No matter what kind of business you’re running, reviews should be a foundational part of your digital marketing strategies. They influence everything from consumer buying habits to brand perception — and their influence is extremely pervasive.
Take a look at this infographic. Of the 90% of all consumers who regularly consult reviews before visiting a business or making a purchase decision, 98% would give online reviews as much credence as a personal recommendation from a trusted friend. The psychology is simple. Reviews, from people just like us, give us a window into how we will feel if we make the same choices they made.
Reviews are a way of directly participating in the free market, with significantly more reach and sway than word of mouth ever had. And since word of mouth is enough to drive a bad restaurant out of business, or to elevate a good one to higher status, you’d expect that people would be eager to share their thoughts.
But all too often, this isn’t the case. Reviews also fit the consumption-media model, and just as how more people watch television shows than produce them, more people read reviews than write them. It can be an uphill battle to gently encourage your consumer base to leave a review, even if they’ve had a good experience.
With so much riding on them, it isn’t surprising that reviews are starting to get so much attention in the digital marketing community.
A Review Gone Viral
Consider the following example of a review that went viral for a San Francisco business. Within a matter of days, a single review brought in over a thousand views for a local restaurant.
On August 12, 2017, Dan Bodner, CEO of Fido Systems had lunch at Shanghai Dumpling King. So impressed was he with the experience (and with the sugar egg puffs) that, spur of the moment, he took out his phone and left a review. The rest, in his own words:
“I wrote this 5-star review, spur of the moment, from my smart phone after having a wonderful lunch at Shanghai Dumpling King. To my surprise, within a couple months, the review had been seen more than a 1,000 times. I probably single-handedly bumped the sales of their wonderful sugar-egg puff dessert by many fold.”
Just like that, he had made a difference, with the effort of just a few minutes. Dan had all but forgotten the experience until Google reached out to him to congratulate him on his review having been seen more than a thousand times. It was an eye-opener for him.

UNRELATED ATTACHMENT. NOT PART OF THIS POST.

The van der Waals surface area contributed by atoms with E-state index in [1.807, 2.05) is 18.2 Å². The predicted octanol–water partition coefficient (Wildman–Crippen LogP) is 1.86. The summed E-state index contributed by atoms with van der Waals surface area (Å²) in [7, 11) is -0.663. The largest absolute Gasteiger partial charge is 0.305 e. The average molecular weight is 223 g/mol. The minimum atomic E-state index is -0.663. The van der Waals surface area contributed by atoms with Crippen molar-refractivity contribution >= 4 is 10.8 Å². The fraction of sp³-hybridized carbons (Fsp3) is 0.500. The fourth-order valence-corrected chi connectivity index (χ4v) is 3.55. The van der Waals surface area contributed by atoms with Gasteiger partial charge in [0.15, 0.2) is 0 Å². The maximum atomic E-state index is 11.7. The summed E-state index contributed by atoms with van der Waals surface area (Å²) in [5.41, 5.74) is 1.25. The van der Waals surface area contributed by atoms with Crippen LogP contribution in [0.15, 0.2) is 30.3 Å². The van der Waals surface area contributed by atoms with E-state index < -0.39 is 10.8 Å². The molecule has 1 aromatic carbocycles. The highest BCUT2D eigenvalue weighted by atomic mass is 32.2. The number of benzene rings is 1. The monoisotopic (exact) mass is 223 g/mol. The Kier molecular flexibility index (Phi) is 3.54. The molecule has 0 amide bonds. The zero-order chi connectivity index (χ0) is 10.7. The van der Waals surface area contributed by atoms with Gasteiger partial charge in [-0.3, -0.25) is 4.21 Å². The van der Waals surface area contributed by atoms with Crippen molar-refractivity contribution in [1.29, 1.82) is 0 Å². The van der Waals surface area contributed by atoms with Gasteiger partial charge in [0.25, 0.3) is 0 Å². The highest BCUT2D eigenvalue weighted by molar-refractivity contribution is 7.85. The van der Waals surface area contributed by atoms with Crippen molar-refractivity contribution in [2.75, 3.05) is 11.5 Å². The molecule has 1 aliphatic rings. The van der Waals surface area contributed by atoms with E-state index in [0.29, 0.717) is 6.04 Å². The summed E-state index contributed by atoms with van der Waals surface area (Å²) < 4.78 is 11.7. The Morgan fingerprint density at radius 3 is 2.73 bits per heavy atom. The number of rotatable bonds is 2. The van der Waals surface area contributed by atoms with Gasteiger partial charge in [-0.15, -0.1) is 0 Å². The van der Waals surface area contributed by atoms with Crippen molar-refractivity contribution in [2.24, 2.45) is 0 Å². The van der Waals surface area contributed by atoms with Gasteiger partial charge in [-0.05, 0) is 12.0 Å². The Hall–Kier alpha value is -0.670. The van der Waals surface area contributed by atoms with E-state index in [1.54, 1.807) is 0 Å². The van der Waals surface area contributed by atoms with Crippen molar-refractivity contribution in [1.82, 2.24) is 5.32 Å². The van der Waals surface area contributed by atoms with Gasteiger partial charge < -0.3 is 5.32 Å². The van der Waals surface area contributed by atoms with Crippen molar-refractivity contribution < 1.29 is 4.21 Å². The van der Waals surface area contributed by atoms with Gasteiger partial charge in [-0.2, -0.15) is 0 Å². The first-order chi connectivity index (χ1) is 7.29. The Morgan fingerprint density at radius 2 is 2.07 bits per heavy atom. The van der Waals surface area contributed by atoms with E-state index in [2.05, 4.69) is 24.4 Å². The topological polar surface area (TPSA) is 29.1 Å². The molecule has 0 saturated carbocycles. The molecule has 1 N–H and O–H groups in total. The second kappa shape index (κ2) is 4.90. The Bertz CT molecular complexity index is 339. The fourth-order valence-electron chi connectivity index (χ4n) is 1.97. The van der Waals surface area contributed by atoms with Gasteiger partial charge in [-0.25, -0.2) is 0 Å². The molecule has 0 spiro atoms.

How do you inspire your customers and clients to leave reviews?
As a business, you understand that reviews have a direct impact on your bottom line. Your customers probably do too, but remember the problem of the diffusion of responsibility. In short, as the size of a community increases, the perception of personal responsibility by any one member of that community decreases. It’s the same reason people are unlikely to call for help in emergency situations, if they assume someone else already has. You hear stories all the time of an assault or a heart attack on a crowded subway car, with no one taking the initiative to render aid.
This quirk of human psychology can be thought of as a kind of inertia, where any sudden action to intercede needs to overcome the collective inertia of inaction of the group. The internet is the largest community in human history, and so it comes naturally to us to assume that someone else will have already written the 5-star review we felt inspired to write, so we hesitate to take direct action.
How to Ask for Reviews for Your Business
The best way your business can overcome this hesitation is with transparency. If you’re asking for reviews (in an email, on a landing page, on social media, or even in person) explain why you need them.
Be clear about what reviews mean for your business. Talk about how they get the word out, and how they will help your business grow.
Don’t be shy about telling them what that increase in traffic, or business growth will let you do, in turn, either.
Unexpected Benefits of Reviews
Aside from the obvious benefits (increased user traffic, increased conversions, better brand perception, more customers, and so on) reviews have a number of more subtle, understated benefits that don’t get a lot of recognition.
Reviews can answer questions, like an extension of your FAQ page. This is especially true with products. A five-star review with a little detail, like “fits big, so order one size down from what you’d expect” or “this chef’s knife feels very well balanced, and I’m already chopping faster!” is more than just an endorsement. It gives a user a more personal connection to the product (or service) and helps set appropriate expectations for their conversion outcome.
<h1>What to Do about a Bad Review?</h1>
I almost titled this section “Lashing Out vs. Reaching Out” but I wanted to give some context first.
This is the social media age. Your reviews will come from all sides, and your criticisms from (somehow) even more. Still, however unpleasant they may be, there may be some merit to a bad review. Maybe your service wasn’t up to par that day, or maybe you had a mishap with your infrastructure.